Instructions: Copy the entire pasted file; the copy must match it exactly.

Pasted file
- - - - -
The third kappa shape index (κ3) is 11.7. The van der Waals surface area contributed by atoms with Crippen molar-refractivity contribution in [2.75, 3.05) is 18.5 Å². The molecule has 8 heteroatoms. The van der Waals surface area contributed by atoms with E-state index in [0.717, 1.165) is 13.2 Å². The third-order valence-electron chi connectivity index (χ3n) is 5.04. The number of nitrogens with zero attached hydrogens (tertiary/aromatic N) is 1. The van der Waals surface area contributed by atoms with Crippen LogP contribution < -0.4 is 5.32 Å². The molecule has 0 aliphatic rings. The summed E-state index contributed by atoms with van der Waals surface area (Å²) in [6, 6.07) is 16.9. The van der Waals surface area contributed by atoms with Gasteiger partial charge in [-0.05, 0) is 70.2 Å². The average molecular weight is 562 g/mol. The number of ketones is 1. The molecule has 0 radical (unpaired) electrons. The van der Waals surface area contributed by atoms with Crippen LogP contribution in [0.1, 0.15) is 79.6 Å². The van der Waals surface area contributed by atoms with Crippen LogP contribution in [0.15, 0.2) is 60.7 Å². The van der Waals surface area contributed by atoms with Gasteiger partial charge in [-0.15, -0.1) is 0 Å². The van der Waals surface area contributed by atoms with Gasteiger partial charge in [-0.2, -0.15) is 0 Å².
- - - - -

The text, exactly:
The third kappa shape index (κ3) is 11.7. The van der Waals surface area contributed by atoms with Crippen molar-refractivity contribution in [2.75, 3.05) is 18.5 Å². The molecule has 8 heteroatoms. The van der Waals surface area contributed by atoms with E-state index in [0.717, 1.165) is 13.2 Å². The third-order valence-electron chi connectivity index (χ3n) is 5.04. The number of nitrogens with zero attached hydrogens (tertiary/aromatic N) is 1. The van der Waals surface area contributed by atoms with Crippen LogP contribution < -0.4 is 5.32 Å². The molecule has 0 aliphatic rings. The summed E-state index contributed by atoms with van der Waals surface area (Å²) in [6, 6.07) is 16.9. The van der Waals surface area contributed by atoms with Gasteiger partial charge in [-0.05, 0) is 70.2 Å². The average molecular weight is 562 g/mol. The number of ketones is 1. The molecule has 0 radical (unpaired) electrons. The van der Waals surface area contributed by atoms with Crippen LogP contribution in [0.1, 0.15) is 79.6 Å². The van der Waals surface area contributed by atoms with Crippen LogP contribution in [0.15, 0.2) is 60.7 Å². The van der Waals surface area contributed by atoms with Gasteiger partial charge in [-0.15, -0.1) is 0 Å². The van der Waals surface area contributed by atoms with Gasteiger partial charge in [-0.2, -0.15) is 0 Å².